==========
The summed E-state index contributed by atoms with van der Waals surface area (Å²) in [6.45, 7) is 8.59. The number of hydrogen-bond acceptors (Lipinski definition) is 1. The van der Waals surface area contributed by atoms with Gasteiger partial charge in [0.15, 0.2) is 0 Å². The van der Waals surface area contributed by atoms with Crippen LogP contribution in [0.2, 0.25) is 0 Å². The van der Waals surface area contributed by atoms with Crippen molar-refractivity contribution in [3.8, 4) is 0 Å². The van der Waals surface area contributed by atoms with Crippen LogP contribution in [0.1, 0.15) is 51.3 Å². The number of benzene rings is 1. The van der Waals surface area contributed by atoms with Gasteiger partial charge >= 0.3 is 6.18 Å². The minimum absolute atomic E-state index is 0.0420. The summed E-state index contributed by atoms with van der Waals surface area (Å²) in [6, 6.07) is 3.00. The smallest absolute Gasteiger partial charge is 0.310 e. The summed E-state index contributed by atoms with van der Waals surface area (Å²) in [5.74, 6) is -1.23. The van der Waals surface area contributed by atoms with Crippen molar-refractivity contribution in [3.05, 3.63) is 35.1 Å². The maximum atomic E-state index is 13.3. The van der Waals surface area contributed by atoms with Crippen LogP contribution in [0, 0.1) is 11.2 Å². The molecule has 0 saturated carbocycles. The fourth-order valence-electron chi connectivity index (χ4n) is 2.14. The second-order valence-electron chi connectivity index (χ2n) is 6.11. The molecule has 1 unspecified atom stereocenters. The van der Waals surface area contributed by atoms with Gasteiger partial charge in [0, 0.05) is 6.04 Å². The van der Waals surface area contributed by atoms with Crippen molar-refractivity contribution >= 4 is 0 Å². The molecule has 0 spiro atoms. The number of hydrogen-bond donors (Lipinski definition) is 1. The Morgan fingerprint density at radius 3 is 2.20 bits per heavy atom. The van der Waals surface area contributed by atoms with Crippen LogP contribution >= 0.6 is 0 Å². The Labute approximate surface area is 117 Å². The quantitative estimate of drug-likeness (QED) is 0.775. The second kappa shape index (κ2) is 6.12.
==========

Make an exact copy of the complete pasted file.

The summed E-state index contributed by atoms with van der Waals surface area (Å²) in [6.45, 7) is 8.59. The number of hydrogen-bond acceptors (Lipinski definition) is 1. The van der Waals surface area contributed by atoms with Gasteiger partial charge in [0.15, 0.2) is 0 Å². The van der Waals surface area contributed by atoms with Crippen LogP contribution in [0.2, 0.25) is 0 Å². The van der Waals surface area contributed by atoms with Crippen molar-refractivity contribution in [3.8, 4) is 0 Å². The van der Waals surface area contributed by atoms with Crippen LogP contribution in [0.1, 0.15) is 51.3 Å². The number of benzene rings is 1. The van der Waals surface area contributed by atoms with Gasteiger partial charge >= 0.3 is 6.18 Å². The minimum absolute atomic E-state index is 0.0420. The summed E-state index contributed by atoms with van der Waals surface area (Å²) in [6, 6.07) is 3.00. The smallest absolute Gasteiger partial charge is 0.310 e. The summed E-state index contributed by atoms with van der Waals surface area (Å²) in [5.74, 6) is -1.23. The van der Waals surface area contributed by atoms with Crippen molar-refractivity contribution in [3.05, 3.63) is 35.1 Å². The maximum atomic E-state index is 13.3. The van der Waals surface area contributed by atoms with Crippen LogP contribution in [0, 0.1) is 11.2 Å². The molecule has 0 saturated carbocycles. The fourth-order valence-electron chi connectivity index (χ4n) is 2.14. The second-order valence-electron chi connectivity index (χ2n) is 6.11. The molecule has 1 unspecified atom stereocenters. The van der Waals surface area contributed by atoms with Gasteiger partial charge in [0, 0.05) is 6.04 Å². The van der Waals surface area contributed by atoms with Crippen molar-refractivity contribution >= 4 is 0 Å². The molecule has 0 spiro atoms. The number of hydrogen-bond donors (Lipinski definition) is 1. The Morgan fingerprint density at radius 3 is 2.20 bits per heavy atom. The van der Waals surface area contributed by atoms with Crippen LogP contribution >= 0.6 is 0 Å². The Labute approximate surface area is 117 Å². The quantitative estimate of drug-likeness (QED) is 0.775. The second kappa shape index (κ2) is 6.12.